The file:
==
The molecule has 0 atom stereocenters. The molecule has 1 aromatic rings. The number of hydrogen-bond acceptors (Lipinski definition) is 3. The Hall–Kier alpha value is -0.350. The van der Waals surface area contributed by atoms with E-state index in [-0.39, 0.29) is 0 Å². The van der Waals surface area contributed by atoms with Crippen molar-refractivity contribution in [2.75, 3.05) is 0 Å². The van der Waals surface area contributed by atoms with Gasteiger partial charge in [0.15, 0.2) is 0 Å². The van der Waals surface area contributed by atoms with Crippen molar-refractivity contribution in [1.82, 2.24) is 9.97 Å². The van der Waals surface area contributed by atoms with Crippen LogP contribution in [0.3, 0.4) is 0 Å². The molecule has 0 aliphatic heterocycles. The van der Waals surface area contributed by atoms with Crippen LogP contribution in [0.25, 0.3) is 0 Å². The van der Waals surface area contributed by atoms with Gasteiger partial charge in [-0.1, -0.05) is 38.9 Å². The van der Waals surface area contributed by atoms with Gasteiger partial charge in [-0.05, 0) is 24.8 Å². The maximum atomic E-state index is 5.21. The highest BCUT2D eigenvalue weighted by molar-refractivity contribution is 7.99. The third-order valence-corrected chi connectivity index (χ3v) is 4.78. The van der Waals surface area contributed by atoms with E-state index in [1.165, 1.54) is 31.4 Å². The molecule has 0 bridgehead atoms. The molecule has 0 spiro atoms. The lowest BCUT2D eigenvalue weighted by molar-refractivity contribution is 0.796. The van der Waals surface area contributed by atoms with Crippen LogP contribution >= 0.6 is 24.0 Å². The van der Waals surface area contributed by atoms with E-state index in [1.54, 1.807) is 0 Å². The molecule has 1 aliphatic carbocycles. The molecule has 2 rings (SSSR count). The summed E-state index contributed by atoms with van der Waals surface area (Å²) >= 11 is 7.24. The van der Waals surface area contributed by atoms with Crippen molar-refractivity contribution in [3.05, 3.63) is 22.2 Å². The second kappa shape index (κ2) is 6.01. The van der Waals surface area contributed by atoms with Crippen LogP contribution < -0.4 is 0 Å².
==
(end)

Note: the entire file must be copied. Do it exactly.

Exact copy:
The molecule has 0 atom stereocenters. The molecule has 1 aromatic rings. The number of hydrogen-bond acceptors (Lipinski definition) is 3. The Hall–Kier alpha value is -0.350. The van der Waals surface area contributed by atoms with E-state index in [-0.39, 0.29) is 0 Å². The van der Waals surface area contributed by atoms with Crippen molar-refractivity contribution in [2.75, 3.05) is 0 Å². The van der Waals surface area contributed by atoms with Gasteiger partial charge in [0.15, 0.2) is 0 Å². The van der Waals surface area contributed by atoms with Crippen molar-refractivity contribution in [1.82, 2.24) is 9.97 Å². The van der Waals surface area contributed by atoms with Crippen LogP contribution in [0.3, 0.4) is 0 Å². The molecule has 0 aliphatic heterocycles. The van der Waals surface area contributed by atoms with Crippen LogP contribution in [0.25, 0.3) is 0 Å². The van der Waals surface area contributed by atoms with Gasteiger partial charge in [-0.1, -0.05) is 38.9 Å². The van der Waals surface area contributed by atoms with Gasteiger partial charge in [-0.05, 0) is 24.8 Å². The maximum atomic E-state index is 5.21. The highest BCUT2D eigenvalue weighted by molar-refractivity contribution is 7.99. The third-order valence-corrected chi connectivity index (χ3v) is 4.78. The van der Waals surface area contributed by atoms with E-state index in [1.165, 1.54) is 31.4 Å². The molecule has 0 bridgehead atoms. The molecule has 0 spiro atoms. The lowest BCUT2D eigenvalue weighted by molar-refractivity contribution is 0.796. The van der Waals surface area contributed by atoms with Crippen LogP contribution >= 0.6 is 24.0 Å². The van der Waals surface area contributed by atoms with E-state index in [1.54, 1.807) is 0 Å². The molecule has 1 aliphatic carbocycles. The molecule has 2 rings (SSSR count). The summed E-state index contributed by atoms with van der Waals surface area (Å²) >= 11 is 7.24. The van der Waals surface area contributed by atoms with Crippen molar-refractivity contribution in [3.05, 3.63) is 22.2 Å². The second kappa shape index (κ2) is 6.01. The van der Waals surface area contributed by atoms with Crippen LogP contribution < -0.4 is 0 Å².